Creative Love, Christmas Day (III) - 2009

December 25, 2009

"The Word became flesh and lived among us.

Here’s a question for you this Christmas Day: Say there had been no fall from grace in the Garden, and humankind had never sinned. In that case, would God have become man? Would God have become part of our human race? And would we today be celebrating Christ’s birth?

Medieval scholars pondered these questions long and hard.

Many answered with an emphatic no, citing the clear witness of scripture and the creeds. Christ came to bring salvation to humankind, they maintained. He lived among us and taught us, and his death on the cross became the means of our redemption. That was the reason he came to earth – to save sinners. In their view, if we had not sinned, there would have been no need for redemption or salvation and so no need for the Incarnation – no need for Christmas. Humankind would have remained at peace in the Garden – in a state of bliss as some writers might call it – and the person of Jesus Christ would simply not have been. And we would never have been the wiser.

Other scholars however were deeply troubled by this train of thought, which appeared to make the Incarnation contingent – that is, dependant – upon evil itself and the sinfulness of humankind. Yet how could that be? After all, in Christ, God and creation had come together as one, and God was united with humankind forever. God’s love for us, these scholars argued, was so deep and profound that the world itself would be unthinkable – un-creatable, to coin a word – without the Incarnate Christ at its center. Christ, the God-Man, was no afterthought to sin, and Jesus Christ was far more than just a cosmic Mr. Fix-It. No, they concluded, God would have become human no matter what.

There can of course be no absolute answers to the hypothetical questions posed ages ago by these scholars. Perhaps both schools of thought have a point. Christ certainly came to save sinners. But humankind did not have to sin in order to experience God’s love. For us as Christians today, it can be reassuring to imagine God in Christ at work in our lives and in our world from the very beginning of creation regardless of our human and sinful nature.

The Gospel of John seems to reaffirm this basic truth of God’s creative love.

In terms that would have been familiar to ancient Gentile philosophers, the Evangelist tells us today, “In the beginning was the Word, and the Word was with God, and the Word was God.”

This “Word” of which John is speaking is the essentially creative principle of life – something much more than a one-syllable lexeme or unit of language. The “Word” explains God’s way of making things happen. It is the assurance of God’s intimate and vital involvement in the world and ultimately in human affairs as well. And this divine “Word,” or creative force, is none other than Christ our Lord, born in Bethlehem centuries ago. In Christ, “all things came into being … and without him not one thing came into being.”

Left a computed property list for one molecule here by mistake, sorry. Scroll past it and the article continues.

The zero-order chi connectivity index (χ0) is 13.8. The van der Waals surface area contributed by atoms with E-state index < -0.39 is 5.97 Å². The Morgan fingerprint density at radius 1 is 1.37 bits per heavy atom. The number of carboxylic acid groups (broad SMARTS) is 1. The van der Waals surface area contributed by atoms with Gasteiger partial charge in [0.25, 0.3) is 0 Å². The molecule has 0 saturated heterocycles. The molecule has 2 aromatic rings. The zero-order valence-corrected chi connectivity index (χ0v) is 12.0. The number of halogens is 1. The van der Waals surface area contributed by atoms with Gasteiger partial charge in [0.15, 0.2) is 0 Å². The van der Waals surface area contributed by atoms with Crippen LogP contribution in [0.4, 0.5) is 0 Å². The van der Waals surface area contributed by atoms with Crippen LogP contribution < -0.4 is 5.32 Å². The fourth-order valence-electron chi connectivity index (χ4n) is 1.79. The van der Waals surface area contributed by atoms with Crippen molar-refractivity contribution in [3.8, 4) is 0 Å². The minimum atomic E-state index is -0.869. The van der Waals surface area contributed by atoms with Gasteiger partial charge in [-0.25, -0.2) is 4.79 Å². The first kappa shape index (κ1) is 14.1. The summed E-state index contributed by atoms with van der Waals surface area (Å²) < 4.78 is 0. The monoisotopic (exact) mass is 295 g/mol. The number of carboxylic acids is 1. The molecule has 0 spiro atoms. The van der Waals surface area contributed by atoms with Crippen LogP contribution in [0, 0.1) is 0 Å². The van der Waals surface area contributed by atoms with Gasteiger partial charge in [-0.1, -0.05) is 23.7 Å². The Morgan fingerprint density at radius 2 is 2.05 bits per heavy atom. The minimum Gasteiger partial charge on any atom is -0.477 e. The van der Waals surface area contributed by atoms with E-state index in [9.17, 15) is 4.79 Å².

In other words, God in Christ was not content to remain somewhere beyond the stars and galaxies – distant and aloof from that which had been fashioned and brought to life in creation. In Christ’s birth, “the Word became flesh and lived among us.” And that is what we celebrate this Christmas. The birth of Christ into our world is in a very real sense the birth of the universe itself: the Big Bang in the manger.

“Word” and creative principle and creation may well seem like so many philosophical and theological terms and abstractions. But there is nothing abstract about the birth of a child. It is the most real thing there is. Ask any mother. Every parent who has been up all night with a child has experienced first hand the reality of life and creation in all its godly resilience and human vulnerability.

Everything we know and even everything we cannot know has been brought into being through the small helpless Christ-Child born this day into time and history. The fretful cry of this infant has become the Word proclaimed in our gospel message across the ages and throughout the world. In Christ, the world is not just redeemed and saved from sin. In Christ, the world has come to be in the first place. And in him, it continues to be made new each and every day.

Merry Christmas!

 

 
 
 
 
 
 
 

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Christopher Sikkema